In the 1940s, science fiction author Isaac Asimov theorized the concept of collecting the sun’s energy in space, then beaming that energy down to Earth.
Today, Northrop Grumman’s Space Solar Power Incremental Demonstrations and Research (SSPIDR) Project team is making that science fiction a reality with steady progress towards transmitting solar energy from space to anywhere on Earth. SSPIDR technology can be especially useful in forward operating and contested areas where warfighters need steady power to maintain mission operations.
Harnessing solar power for use on Earth has enormous potential for communities where energy is scarce. For example, when military personnel establish a forward operating base one of the most dangerous parts of the ground operation is getting power. Convoys and supply lines, which are major targets for adversaries, are the usual methods to supply power. However, solar-powered beaming energy technology can provide constant, consistent and logistically agile power to expeditionary forces operating in hard-to-reach areas – assuring power is transmitted via radio frequency (RF) from space and reducing reliance on fuel convoys and other energy generation methods.
Utilizing one of the company’s test chambers specifically designed for RF at its Baltimore manufacturing and test campus, the SSPIDR team successfully demonstrated the transmission of directed RF energy to a ground-based rectifying antenna (rectenna) - a critical milestone in the development of this pioneering technology. In this demonstration, engineers steered RF energy to rectenna hardware, energizing a series of lights that indicated successful formation of an energy beam and conversion to useful electrical current.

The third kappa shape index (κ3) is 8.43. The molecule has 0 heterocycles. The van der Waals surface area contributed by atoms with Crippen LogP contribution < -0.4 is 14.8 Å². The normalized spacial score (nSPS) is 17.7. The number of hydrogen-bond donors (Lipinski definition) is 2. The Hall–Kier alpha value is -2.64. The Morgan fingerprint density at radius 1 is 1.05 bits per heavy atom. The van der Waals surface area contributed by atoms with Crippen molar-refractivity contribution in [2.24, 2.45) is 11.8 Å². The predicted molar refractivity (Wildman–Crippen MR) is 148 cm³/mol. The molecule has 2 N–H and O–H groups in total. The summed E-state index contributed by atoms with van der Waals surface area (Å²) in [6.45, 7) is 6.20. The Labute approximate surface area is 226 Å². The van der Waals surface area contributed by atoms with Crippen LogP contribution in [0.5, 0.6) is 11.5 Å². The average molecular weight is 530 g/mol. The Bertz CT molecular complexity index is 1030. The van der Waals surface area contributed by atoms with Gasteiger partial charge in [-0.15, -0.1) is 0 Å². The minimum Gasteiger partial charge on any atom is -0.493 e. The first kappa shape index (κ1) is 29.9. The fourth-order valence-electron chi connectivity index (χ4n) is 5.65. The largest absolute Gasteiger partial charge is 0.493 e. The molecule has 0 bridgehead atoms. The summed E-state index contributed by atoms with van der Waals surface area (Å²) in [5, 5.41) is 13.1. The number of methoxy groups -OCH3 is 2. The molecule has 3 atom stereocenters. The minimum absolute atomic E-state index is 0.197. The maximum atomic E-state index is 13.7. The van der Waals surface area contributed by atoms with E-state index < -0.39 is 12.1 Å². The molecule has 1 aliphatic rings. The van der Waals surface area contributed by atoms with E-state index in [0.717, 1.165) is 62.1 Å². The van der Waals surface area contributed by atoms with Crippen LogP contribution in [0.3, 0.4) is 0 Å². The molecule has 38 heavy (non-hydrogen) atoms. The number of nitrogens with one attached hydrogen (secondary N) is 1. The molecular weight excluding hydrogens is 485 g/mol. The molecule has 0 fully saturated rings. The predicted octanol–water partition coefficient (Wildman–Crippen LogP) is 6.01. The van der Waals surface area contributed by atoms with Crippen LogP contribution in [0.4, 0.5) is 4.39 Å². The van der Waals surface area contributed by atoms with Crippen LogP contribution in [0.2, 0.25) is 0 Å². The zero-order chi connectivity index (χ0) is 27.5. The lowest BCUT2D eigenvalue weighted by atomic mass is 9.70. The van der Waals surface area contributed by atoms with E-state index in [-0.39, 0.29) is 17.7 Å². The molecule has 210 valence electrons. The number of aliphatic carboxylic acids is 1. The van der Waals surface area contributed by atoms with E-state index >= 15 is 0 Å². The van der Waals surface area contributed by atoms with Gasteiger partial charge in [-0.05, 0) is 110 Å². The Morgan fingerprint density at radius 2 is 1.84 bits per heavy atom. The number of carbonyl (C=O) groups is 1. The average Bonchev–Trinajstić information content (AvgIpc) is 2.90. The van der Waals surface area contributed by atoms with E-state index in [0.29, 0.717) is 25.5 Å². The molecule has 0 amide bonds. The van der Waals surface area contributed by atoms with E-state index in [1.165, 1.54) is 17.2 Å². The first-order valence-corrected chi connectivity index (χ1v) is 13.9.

As part of this laboratory demonstration, engineers also showcased the ability to beam RF energy to multiple fixed points by electronically steering and controlling the power beam using Active Electronically Scanned Array (AESA) capabilities.
“Space solar power beaming has the potential to provide energy anywhere on Earth at any time, making consistent and reliable energy available to remote locations when its needed most,” said Tara Theret, SSPIDR program director, Northrop Grumman. “With this demonstration, we are one step closer to taking this technology out of the lab and putting it on orbit.”
As ambitious as it is revolutionary, the SSPIDR Project which is under contracted development partnership with the U.S. Air Force Research Laboratory (AFRL) will utilize on-orbit, highly-efficient photovoltaic cells to collect solar energy. This solar energy will then be converted into RF energy and beamed to a receiving station on Earth — like a power plant, but for space solar energy — where it would be converted to usable energy.
Having successfully demonstrated the conversion of solar energy to transmittable RF energy and wireless beaming capabilities in a laboratory environment, engineers are continuing to fine-tune the array to strengthen beam steering capabilities.
What has for decades been a science fiction concept will soon be on its way to space-based demonstration with AFRL’s anticipated mission launch in 2025.